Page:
I’ve shared this each year. The first year this post received so many hits it crashed the site. When I transitioned to a new server, I lost the original post and all the comments. But this is still a vital conversation we can have as parents of grown children. It’s also a safe place for younger women to share how this impacts them and how we can do better together. Living free in our family, especially at Christmas, is a gift.
The first text looked something like this: Hey, when do you want to get together for Christmas?
And then it began. One of our children proposed a date, and another said it wouldn’t work. Someone else thought a date might be open, only to realize it was already filled. We kept working at it, until we realized that maybe this was a year that we wouldn’t be able to do Christmas together, at least not around Christmas time.
Did that make me sad? It didn’t. Because a long time ago I made myself a promise — Christmas wouldn’t be limited to a specific day, or a specific way of doing things. We would be flexible. I’d have fun, no matter what day we got together, or if we didn’t at all.
I made this promise first as a young mom when I was hauling little kids out of bed and into the car. I made this promise as I thought about the Christmas I wish I could have. One that was a little less hurried. A little less pressured. One where there wasn’t always at least one person disappointed with us. I wanted to create new traditions, while holding the old (and those we loved) with respect.
It’s not that there wasn’t good memories from those early Christmases. There were. It’s not that everybody was inflexible, but those who were flexible got overshadowed by those who were not. Richard and I were the first to be married on either side. We were the first to have children. And in those early Christmas years, we were all trying to figure out what the “new” should look like. As the years pass, I see the struggle: Christmas was special. It was something that members of our family had loved and looked forward to, especially with the kids. Where it got tricky was when it had to be on a certain day, at a certain time, for a specific length of time, or we were messing up “how it had always been.”
The intent may have been good, but the impact was real.
One day I realized that I no longer loved Christmas. As a believer, that weighed heavy. How could I share the joy of Christ with my young family when I wrestled with resentment, uncertainty, angst?
Then one year, cancer gave us an incredible gift.
I was diagnosed with metatastic breast cancer at the ripe age of 31. That Christmas I was going through chemotherapy. Radiation was next. And so many surgeries. As Christmas approached, no one said a word about expectations. I’d see a flash when I laid down for a nap, my body tired from the toxins in my veins. I knew what they were doing. This might be our last Christmas together. They were taking pictures, treasuring the gift of now.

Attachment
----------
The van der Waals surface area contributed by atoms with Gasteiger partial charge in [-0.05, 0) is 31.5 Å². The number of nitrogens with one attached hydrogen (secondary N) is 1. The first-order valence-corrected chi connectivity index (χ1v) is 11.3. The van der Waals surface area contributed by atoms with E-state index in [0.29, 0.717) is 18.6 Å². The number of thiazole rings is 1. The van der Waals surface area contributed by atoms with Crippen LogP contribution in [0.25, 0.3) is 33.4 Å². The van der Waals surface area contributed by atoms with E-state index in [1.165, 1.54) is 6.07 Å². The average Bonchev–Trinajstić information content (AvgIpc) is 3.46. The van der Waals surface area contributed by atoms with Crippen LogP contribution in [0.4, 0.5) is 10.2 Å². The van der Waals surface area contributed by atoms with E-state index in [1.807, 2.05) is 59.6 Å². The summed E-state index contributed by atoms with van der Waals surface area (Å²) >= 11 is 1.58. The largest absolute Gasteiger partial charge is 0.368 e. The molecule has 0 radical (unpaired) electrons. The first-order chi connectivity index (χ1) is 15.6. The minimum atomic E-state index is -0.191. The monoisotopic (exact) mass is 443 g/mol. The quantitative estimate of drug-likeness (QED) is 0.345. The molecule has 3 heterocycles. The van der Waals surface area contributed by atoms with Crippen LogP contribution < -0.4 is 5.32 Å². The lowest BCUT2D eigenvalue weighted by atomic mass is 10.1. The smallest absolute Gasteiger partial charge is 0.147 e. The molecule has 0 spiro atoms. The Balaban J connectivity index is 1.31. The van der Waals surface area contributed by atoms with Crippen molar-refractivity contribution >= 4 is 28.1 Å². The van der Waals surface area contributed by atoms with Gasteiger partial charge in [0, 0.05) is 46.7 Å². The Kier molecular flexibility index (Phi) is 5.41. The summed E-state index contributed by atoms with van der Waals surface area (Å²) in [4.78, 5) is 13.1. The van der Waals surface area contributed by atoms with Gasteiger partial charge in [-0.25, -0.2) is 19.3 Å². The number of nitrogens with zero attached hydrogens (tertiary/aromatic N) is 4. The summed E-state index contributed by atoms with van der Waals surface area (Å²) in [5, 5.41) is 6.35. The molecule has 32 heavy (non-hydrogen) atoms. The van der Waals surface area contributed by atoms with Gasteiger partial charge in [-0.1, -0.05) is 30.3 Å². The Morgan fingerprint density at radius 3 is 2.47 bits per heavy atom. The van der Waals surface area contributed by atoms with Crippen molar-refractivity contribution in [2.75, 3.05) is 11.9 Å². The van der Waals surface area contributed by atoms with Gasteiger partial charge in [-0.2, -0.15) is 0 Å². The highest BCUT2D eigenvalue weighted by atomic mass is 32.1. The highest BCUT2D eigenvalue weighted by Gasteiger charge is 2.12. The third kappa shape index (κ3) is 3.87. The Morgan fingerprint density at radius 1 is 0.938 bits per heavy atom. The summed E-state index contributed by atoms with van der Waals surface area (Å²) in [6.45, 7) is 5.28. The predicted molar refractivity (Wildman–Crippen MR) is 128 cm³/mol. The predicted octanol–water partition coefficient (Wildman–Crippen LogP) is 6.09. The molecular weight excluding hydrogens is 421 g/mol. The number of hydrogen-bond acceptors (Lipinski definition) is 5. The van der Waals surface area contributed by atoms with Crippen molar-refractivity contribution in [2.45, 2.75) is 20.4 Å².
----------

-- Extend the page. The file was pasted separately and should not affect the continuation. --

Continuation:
If possible, so far as it depends on you, live peaceably with all. Romans 12:18 (ESV)
It’s been years since that hard Christmas (and yet such a good one). My children are grown and they are parents. Each year, I want to remember the promise I made when I was a young mom. I want Christmas to be about Christ and family and fun and making memories — and not about me. Not my wishes. Not my traditions or how I think things should be. Not my rigid rules, or my disappointment.
While I have no control over anyone’s schedule but my own, I do have the option of bringing peace into this season.
If it takes a little time for us to figure this out (and we eventually do), I’m okay with that. If it means we host Thanksgiving or Christmas at our house or theirs, that’s okay too. If we spend Christmas two weeks before or two weeks after, it’s still Christmas. If they just can’t find a way to do it, and Richard and I take a long hike that year, or open our home to friends who don’t have family near, that’s special too.
You see, my children weren’t created to fill the need of Christmas in my heart.
They aren’t supposed to juggle and finagle and worry about who is mad at who. Most of all, I long that when they see me, they’ll see that while I love them with all my heart, Christmas isn’t about a day. It’s about Jesus.
Lord, let my children see you in me. In every day, but especially in this season of celebrating you.
There’s a hidden treasure that has come from this decision, one I didn’t see coming. Because it’s pressure-free, they work really hard to be with us. Maybe it’s not on Christmas day, or maybe it is. Maybe it’s unconventional and Richard and I do our own thing while they have sweet family time or they are with the other side of the family. Yet when we gather (and it’s wild and wooly with 6 littles), my prayer is that they will fall in love with Christmas and all that it means.
If you are on the other side of someone’s anger or disappointment this Christmas, I’m reaching with a huge embrace. I pray his peace wraps around your tender heart, and you see how beautiful you are to him.
If you are the one struggling to hold on to what “once was,” I hear you. It’s hard to let go of traditions. That day is special. But would you consider releasing the old to discover the new in this season? You might be surprised at what you gain when you do.
TogetHER – taking it deeper
Traditions are important, but people are more important.
- What is one way you can be more flexible this Christmas?
- Read Romans 12:18 — How can you bring peace into your current situation, as far as it depends on you?